Do this:
Spend a day exploring the base of the world-renowned Ngorongoro Crater. Early mornings are the most productive for game-viewing along the crater floor, but late afternoons when the traffic subsides make for quieter and more pleasant drives.

Cost and contact:
Entrance costs US$50 a person and US$40 a vehicle a day, plus an additional US$200 a vehicle to drive into the Ngorongoro Crater. Camping is from US$30 a person a night (pay at the entrance gate to the Ngorongoro Conservation Area). Simba A is operated on a first come, first served basis, but rumour has it you’ll never be shown away – they just squeeze you in. www.ngorongorocrater.org.

Tip:
Pack warm clothes for evenings. Since the rim of the crater is more than 2 000 metres above sea level, it’s always cold at Simba A.

 

umThombe Kei River Lodge
Wild Coast, South Africa

GPS: S32.63304°, E28.35115°

With its large lawns and plenty of shade, this jungle-like campsite on the banks of the Kei River has a Garden of Eden feel to it, making it easy for you to forget about tar roads and shopping malls. Since there are no demarcated stands, campers simply choose their favourite spot under a tree. The communal bathrooms have two flush toilets and hot showers (one of each for men and women) and the campsite has no power. umThombe is set in a lush valley only a ferry ride away from the southern tip of the Wild Coast, making it the perfect place from which to explore the rolling hills of one of South Africa’s most underdeveloped stretches of coastline. A 4×4 is essential if you want to tackle the eight-kilometre dirt road to the lodge during the rainy season from September to March.

Do this:
Row one of the camp’s kayaks down the Kei River (free of charge) or tackle one of five hiking trails (500 metres to four kilometres) and search for rare birds such as Knysna woodpeckers and brown scrub-robins.

Cost and contact:
Camping rates are seasonal and start from R50 a person a night. Tel 082-570-6000, email [email protected], www.umthombekei.co.za.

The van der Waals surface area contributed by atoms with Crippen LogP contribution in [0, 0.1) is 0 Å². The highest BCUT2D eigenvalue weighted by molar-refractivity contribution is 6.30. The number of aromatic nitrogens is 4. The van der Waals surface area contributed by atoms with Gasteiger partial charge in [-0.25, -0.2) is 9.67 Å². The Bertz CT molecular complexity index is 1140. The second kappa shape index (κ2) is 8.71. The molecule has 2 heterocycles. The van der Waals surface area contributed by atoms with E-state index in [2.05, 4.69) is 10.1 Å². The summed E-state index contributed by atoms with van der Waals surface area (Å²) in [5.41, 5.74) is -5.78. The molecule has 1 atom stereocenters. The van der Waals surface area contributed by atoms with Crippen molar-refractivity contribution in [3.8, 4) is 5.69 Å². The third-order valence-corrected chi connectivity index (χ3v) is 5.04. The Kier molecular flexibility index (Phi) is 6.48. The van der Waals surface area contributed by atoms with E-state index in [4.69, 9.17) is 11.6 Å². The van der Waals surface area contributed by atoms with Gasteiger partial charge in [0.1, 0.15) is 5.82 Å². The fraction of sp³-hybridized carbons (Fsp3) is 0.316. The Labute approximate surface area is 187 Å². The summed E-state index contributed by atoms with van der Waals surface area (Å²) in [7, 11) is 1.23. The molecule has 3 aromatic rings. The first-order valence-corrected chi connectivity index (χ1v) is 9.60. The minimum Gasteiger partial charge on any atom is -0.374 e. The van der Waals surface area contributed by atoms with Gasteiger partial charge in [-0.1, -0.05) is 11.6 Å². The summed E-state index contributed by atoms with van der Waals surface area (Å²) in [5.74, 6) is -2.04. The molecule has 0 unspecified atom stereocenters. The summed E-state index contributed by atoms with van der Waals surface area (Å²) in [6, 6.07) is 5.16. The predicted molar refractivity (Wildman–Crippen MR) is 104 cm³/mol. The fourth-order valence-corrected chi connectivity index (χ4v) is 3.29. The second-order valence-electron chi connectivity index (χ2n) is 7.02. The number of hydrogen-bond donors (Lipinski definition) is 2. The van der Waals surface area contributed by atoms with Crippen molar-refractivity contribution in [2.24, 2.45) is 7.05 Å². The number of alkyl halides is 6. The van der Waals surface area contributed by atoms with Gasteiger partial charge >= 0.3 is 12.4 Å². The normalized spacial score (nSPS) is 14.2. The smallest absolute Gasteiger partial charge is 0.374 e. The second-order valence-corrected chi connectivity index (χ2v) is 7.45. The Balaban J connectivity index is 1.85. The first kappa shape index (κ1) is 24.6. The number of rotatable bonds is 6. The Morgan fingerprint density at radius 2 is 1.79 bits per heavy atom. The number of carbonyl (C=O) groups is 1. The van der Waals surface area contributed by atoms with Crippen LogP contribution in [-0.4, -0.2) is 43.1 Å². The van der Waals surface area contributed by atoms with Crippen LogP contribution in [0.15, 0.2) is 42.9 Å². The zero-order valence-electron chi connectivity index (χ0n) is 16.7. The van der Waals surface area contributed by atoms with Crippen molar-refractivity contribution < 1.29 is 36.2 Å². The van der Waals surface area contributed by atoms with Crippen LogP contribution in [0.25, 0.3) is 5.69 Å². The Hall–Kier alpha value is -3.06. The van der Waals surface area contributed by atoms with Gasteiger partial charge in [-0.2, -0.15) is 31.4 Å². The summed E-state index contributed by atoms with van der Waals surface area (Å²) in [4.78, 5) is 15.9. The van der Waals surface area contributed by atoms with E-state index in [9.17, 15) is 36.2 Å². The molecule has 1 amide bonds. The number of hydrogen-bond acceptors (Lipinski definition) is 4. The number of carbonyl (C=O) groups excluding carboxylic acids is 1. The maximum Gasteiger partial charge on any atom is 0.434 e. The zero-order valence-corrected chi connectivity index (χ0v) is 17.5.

Tip:
If you plan to explore the Wild Coast’s back roads, make sure you have Slingsby’s Wild Coast map in the car (about R85 at Outdoor Warehouse). It’s incredibly detailed and shows every little dirt track and back road, as well as filling stations, clinics, viewing points.

 

Nyamepi Camp
Mana Pools National Park, Zimbabwe

GPS: S15.71988°, E29.36666°

With poorly marked, overgrown stands and somewhat dilapidated communal ablutions, Nyamepi can hardly be called neat, but that’s not why you come here.Indeed, you’ll quickly forget the shoddy facilities as you watch hippos come into the campsite to graze. Senses are heightened and you’re almost guaranteed to go home with stories of close encounters of the wild kind. The showers are hot, the toilets flush, and it’s almost impossible not to camp in the shade since the campsite lies in the dense riparian vegetation of the Zambezi River. Nyamepi attracts plenty of game, especially in winter (May to October) when animals from far and wide descend on the Zambezi. Elephants, hippos, lions and even wild dogs amble through camp as if you’re not even there. You’re allowed to get out of your car anywhere in Mana Pools and may wander on foot wherever you like, without a guide. The freedom is phenomenal, but it’s worth remembering your place in the food chain: respect the animals’ space.

Do this:
Buy a fishing permit at reception (US$20 a day) and reel in a few tigers from the banks of the Zambezi River.

Cost and contact:
Entrance is from US$15 a person and US$15 a vehicle. Camping costs from US$100 a stand. Email [email protected], www.zimparks.org.

Tip:
Don’t wander around the campsite alone at night – people have been killed by wild animals here. Use a torch to scan the surroundings and get into your tent or car when any dangerous creatures come too close.

 

Source: Getaway Magazine